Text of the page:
Meanwhile the Second Missouri, Colonel Schaefer, and one part of the First Division arrived in town. I ordered this regiment, as well as the Twelfth Missouri, under command of Major Wangelin, the flying battery, under Captain Elbert and the whole disposable cavalry force, under Colonel Nemett, comprising the Benton Hussars, the Thirty-sixth Illinois Cavalry, under Captain Jenks, and a squad of 13 men of Fremont Hussars, under Lieutenant Fred. W. Cooper, to occupy and guard the town, to let the whole train pass, and remain at my disposition as a rear guard.
At 8 o'clock the train had passed the town and was moving on the road to Sugar Creek. With the intention not to be too close to the train and awaiting report from Lieutenant Schipper's picket at Osag Springs two hours elapsed, when ten minutes after 10 it was reported to me that large masses of troops, consisting of infantry and cavalry, were moving from all sides towards our front and both flanks.
After some observation I had no doubt that the enemy's advance guard was before us. I immediately called the troops to arms and made them ready for battle. As Bentonville is situated on the edge of Osage Prairie, easily accessible in front and covered on the right and left and rear by thick woods and underbrush, I ordered the troops to evacuate the town and to form on a little hill north of it. Looking for the Second Missouri, I learned to my astonishment that it had already left the town by a misunderstanding of my order. I am glad to say that this matter is satisfactorily explained by Colonel Schaefer, but at the same time I regret to report that this regiment was ambuscaded on its march and lost in the conflict 37 men in dead, wounded, and prisoners.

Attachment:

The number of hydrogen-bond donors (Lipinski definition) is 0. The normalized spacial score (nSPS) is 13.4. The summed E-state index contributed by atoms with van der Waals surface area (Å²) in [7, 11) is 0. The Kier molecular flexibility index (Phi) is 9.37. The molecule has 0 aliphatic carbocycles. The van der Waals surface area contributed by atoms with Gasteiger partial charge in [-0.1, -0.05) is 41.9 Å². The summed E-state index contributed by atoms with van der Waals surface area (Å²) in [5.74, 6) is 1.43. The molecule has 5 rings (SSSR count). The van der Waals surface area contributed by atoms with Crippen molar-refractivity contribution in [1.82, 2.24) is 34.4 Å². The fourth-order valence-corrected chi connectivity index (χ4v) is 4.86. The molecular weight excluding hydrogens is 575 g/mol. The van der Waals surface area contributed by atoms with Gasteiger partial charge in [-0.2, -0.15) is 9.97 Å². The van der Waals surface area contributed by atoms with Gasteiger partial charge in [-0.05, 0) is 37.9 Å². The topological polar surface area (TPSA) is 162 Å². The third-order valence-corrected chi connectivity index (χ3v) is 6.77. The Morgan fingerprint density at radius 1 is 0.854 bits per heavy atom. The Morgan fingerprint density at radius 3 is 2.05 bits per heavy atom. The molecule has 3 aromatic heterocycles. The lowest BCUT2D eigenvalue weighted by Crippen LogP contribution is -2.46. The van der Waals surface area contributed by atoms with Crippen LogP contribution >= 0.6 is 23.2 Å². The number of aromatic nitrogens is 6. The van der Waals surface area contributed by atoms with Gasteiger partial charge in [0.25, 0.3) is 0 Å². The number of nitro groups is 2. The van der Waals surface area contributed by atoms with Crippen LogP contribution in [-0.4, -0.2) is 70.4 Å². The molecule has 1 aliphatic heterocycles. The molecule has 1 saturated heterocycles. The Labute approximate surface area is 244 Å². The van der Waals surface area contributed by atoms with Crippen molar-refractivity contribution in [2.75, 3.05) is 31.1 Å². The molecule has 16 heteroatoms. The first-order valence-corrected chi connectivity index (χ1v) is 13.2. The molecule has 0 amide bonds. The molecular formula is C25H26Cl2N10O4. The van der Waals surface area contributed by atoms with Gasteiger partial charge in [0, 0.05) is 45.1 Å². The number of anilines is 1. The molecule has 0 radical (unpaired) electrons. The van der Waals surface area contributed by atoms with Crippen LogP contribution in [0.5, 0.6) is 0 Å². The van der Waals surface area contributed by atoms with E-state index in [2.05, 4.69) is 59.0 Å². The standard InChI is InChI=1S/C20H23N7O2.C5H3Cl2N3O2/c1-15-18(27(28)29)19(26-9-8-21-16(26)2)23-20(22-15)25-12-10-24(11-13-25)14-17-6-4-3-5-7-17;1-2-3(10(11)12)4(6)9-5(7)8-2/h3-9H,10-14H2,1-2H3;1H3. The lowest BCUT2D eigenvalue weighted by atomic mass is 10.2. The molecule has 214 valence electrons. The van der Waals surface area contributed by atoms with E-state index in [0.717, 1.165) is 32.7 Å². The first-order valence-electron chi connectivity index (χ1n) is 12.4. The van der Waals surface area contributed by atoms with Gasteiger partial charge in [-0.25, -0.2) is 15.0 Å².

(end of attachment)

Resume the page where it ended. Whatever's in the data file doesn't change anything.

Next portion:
The troops now left to me consisted of about eight companies of the Twelfth Missouri, with an average strength of 45 men, five companies of Benton Hussars, and five pieces of the flying battery; in all about 600 men. The troops I directed to march in the following order: Two companies of the Twelfth at the head of the column, deployed on the right and left as skirmishers, followed by the flying battery; one company of the same regiment on the right and one on the left of the pieces, marching by the flank, and prepared to fire by ranks to the right and left, the remainder of the regiment behind the pieces, two companies of cavalry to support the infantry on the right and left, and the rest of the cavalry, under command of Colonel Nemett, with one piece of artillery, following in the rear. In this formation, modified from time to time according to circumstances, the column moved forward to break through the lines of the enemy, who had already taken position in our front and in both flanks, whilst he appeared behind us in the town in line of battle, re-enforced by some pieces of artillery. The troops advanced, slowly, fighting and repelling the enemy in front, flankward, and rear, wherever he stood or attacked.
From the moment we left the town, at 10.30 in the morning, until 3.30 o'clock in the afternoon, when we met the first re-enforcements-the Second Missouri, the Twenty-fifth Illinois, and a few companies of the Forty-fourth Illinois-we sustained three regular attacks, and were uninterruptedly in sight and under the fire of the enemy. When the first re-enforcement had arrived I knew that we were safe, and left it to the Twenty-fifth and Second Missouri, and afterwards to Colonel Osterhaus, to take care of the rest, which he did to my satisfaction.
It would take too much time to go into the detail of this most extraordinary and critical affair, but as a matter of justice I feel it my duty to declare that according to my humble opinion never troops have